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Living up to the Paris Agreement

16 February 2021 Bibianna Norek

The French government presented in the Council of Ministers on 10 February its draft 'climate and resilience' bill. The draft incorporates several of the 149 proposals drafted by the Citizens' Convention on Climate (Convention Citoyenne pour le Climat: CCC) and presented to President Emmanuel Macron in June 2020 on how to reduce domestic greenhouse gas emissions by 40% by 2030.

The National Assembly, France's lower house of parliament, should start debating the bill in March. The government would aim for approval by mid-2021, well ahead of the presidential election. The MoDem and Agir parties are likely to back President Macron's ruling La République En Marche! (LREM) party, permitting passage of the legislation.

Key sectoral impacts

  • The proposed provisions would particularly affect the automotive, aviation, mining, construction, and oil and gas sectors. The draft includes 69 articles divided into six thematic sections. Key provisions include a proposed ban on advertising for polluting products such as fossil fuels and a ban on domestic flights for routes with a corresponding train journey taking under 2.5 hours. The sale of the most polluting categories of vehicles would be prohibited from 2030. Housing with an F or G energy class would be subject to additional rental cap and would no longer be admitted to the rental market from 2028. The bill also envisages restrictions on the construction of new commercial zones on parklands as well as the introduction of an "ecocide" offence and judges who specialise in environmental law.
  • The incorporation of the new Mining Code in the draft 'climate and resilience' bill seeks to accelerate and ensure its adoption. The introduction of a new Mining Code was delayed several times under previous governments. The new code would update the current one, first drafted in 1810, modernising the framework for extractive industries and reflecting new technologies. The amendments would introduce stricter environmental and social guarantees, including public consultation and environmental analysis prior to granting project permits.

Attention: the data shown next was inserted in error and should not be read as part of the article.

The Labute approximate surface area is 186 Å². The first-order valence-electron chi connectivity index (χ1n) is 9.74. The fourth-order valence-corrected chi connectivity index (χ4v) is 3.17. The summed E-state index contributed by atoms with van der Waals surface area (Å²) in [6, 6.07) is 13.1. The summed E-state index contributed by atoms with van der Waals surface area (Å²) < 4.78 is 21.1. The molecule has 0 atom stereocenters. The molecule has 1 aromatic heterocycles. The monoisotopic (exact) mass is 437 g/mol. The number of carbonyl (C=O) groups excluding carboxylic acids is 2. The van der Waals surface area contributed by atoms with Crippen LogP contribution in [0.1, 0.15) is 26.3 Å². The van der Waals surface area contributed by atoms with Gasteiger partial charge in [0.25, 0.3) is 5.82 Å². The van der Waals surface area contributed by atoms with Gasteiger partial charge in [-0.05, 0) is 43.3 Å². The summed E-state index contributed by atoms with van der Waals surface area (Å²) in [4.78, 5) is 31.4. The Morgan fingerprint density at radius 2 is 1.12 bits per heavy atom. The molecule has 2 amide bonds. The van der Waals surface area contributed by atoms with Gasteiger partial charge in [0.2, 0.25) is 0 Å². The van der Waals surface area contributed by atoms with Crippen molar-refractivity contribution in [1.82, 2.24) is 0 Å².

• Mining exploration permits would no longer be granted by ministerial decree; prefectural approval will strengthen the role of the local government. The fight against illegal mining, which according to the government is six times larger than legal mining in French Guiana, will be a key instrument in reducing the adverse environmental impact of mining activities. Additionally, the ruling issued by a Paris court on 3 February 2021, which found the French state guilty of failing to take adequate steps to cut greenhouse gas emissions, increases the risk of delays or cancellations to high-profile mining projects in France that have attracted strong public opposition.

Environmental issues are likely to remain a key focus in President Macron's agenda ahead of the April 2022 presidential election. The strong electoral results for the Europe Ecology - The Greens (Europe Écologie Les Verts: EELV) party in the 2020 municipal elections increase the likelihood that ecological transition and climate change will become key components of Macron's upcoming electoral campaign. The holding of a constitutional referendum on the inclusion of a commitment to fight climate change in the French Constitution before the 2022 election is also likely to remain one of Macron's objectives. Policy efforts will be supported by allocating EUR30 billion of the 'France Relance' EUR100-billion economic recovery programme to green investments (thus aligning with wider EU goals previously expressed by EU Commission President Ursula von der Leyen) for the use of EU recovery funds.

Posted 16 February 2021 by Bibianna Norek, Research Analyst, Europe & CIS, Country Risk, S&P Global Market Intelligence


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